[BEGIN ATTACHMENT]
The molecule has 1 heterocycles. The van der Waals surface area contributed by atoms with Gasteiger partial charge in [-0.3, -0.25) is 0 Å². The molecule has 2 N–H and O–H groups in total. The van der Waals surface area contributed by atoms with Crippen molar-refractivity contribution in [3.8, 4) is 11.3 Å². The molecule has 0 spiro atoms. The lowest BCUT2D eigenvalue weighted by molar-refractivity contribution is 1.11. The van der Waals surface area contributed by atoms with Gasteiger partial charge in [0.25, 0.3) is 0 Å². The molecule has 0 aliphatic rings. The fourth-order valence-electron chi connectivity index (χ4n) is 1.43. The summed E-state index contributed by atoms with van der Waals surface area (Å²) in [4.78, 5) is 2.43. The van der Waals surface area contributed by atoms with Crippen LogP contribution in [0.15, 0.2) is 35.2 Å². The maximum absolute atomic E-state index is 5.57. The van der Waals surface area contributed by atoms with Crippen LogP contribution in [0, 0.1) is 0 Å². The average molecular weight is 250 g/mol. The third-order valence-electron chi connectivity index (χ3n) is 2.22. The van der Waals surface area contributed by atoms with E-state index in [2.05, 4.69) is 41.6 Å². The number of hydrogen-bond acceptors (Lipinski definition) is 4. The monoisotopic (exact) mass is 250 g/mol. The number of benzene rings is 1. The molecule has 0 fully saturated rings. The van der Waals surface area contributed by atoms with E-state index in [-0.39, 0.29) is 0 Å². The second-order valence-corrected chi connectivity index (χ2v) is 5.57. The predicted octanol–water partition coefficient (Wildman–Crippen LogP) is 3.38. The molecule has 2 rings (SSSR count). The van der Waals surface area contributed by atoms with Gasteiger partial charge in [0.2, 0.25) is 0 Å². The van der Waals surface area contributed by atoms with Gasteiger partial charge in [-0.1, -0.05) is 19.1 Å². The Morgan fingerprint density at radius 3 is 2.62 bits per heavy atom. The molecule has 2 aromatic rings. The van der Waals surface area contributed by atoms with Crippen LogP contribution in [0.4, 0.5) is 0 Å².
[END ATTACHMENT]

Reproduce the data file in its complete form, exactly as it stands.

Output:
The molecule has 1 heterocycles. The van der Waals surface area contributed by atoms with Gasteiger partial charge in [-0.3, -0.25) is 0 Å². The molecule has 2 N–H and O–H groups in total. The van der Waals surface area contributed by atoms with Crippen molar-refractivity contribution in [3.8, 4) is 11.3 Å². The molecule has 0 spiro atoms. The lowest BCUT2D eigenvalue weighted by molar-refractivity contribution is 1.11. The van der Waals surface area contributed by atoms with Gasteiger partial charge in [0.25, 0.3) is 0 Å². The molecule has 0 aliphatic rings. The fourth-order valence-electron chi connectivity index (χ4n) is 1.43. The summed E-state index contributed by atoms with van der Waals surface area (Å²) in [4.78, 5) is 2.43. The van der Waals surface area contributed by atoms with Crippen LogP contribution in [0.15, 0.2) is 35.2 Å². The maximum absolute atomic E-state index is 5.57. The van der Waals surface area contributed by atoms with Crippen LogP contribution in [0, 0.1) is 0 Å². The average molecular weight is 250 g/mol. The third-order valence-electron chi connectivity index (χ3n) is 2.22. The van der Waals surface area contributed by atoms with E-state index in [2.05, 4.69) is 41.6 Å². The number of hydrogen-bond acceptors (Lipinski definition) is 4. The monoisotopic (exact) mass is 250 g/mol. The number of benzene rings is 1. The molecule has 0 fully saturated rings. The van der Waals surface area contributed by atoms with E-state index in [-0.39, 0.29) is 0 Å². The second-order valence-corrected chi connectivity index (χ2v) is 5.57. The predicted octanol–water partition coefficient (Wildman–Crippen LogP) is 3.38. The molecule has 2 rings (SSSR count). The van der Waals surface area contributed by atoms with Gasteiger partial charge in [0.2, 0.25) is 0 Å². The van der Waals surface area contributed by atoms with Gasteiger partial charge in [-0.1, -0.05) is 19.1 Å². The Morgan fingerprint density at radius 3 is 2.62 bits per heavy atom. The molecule has 2 aromatic rings. The van der Waals surface area contributed by atoms with Crippen LogP contribution in [0.4, 0.5) is 0 Å².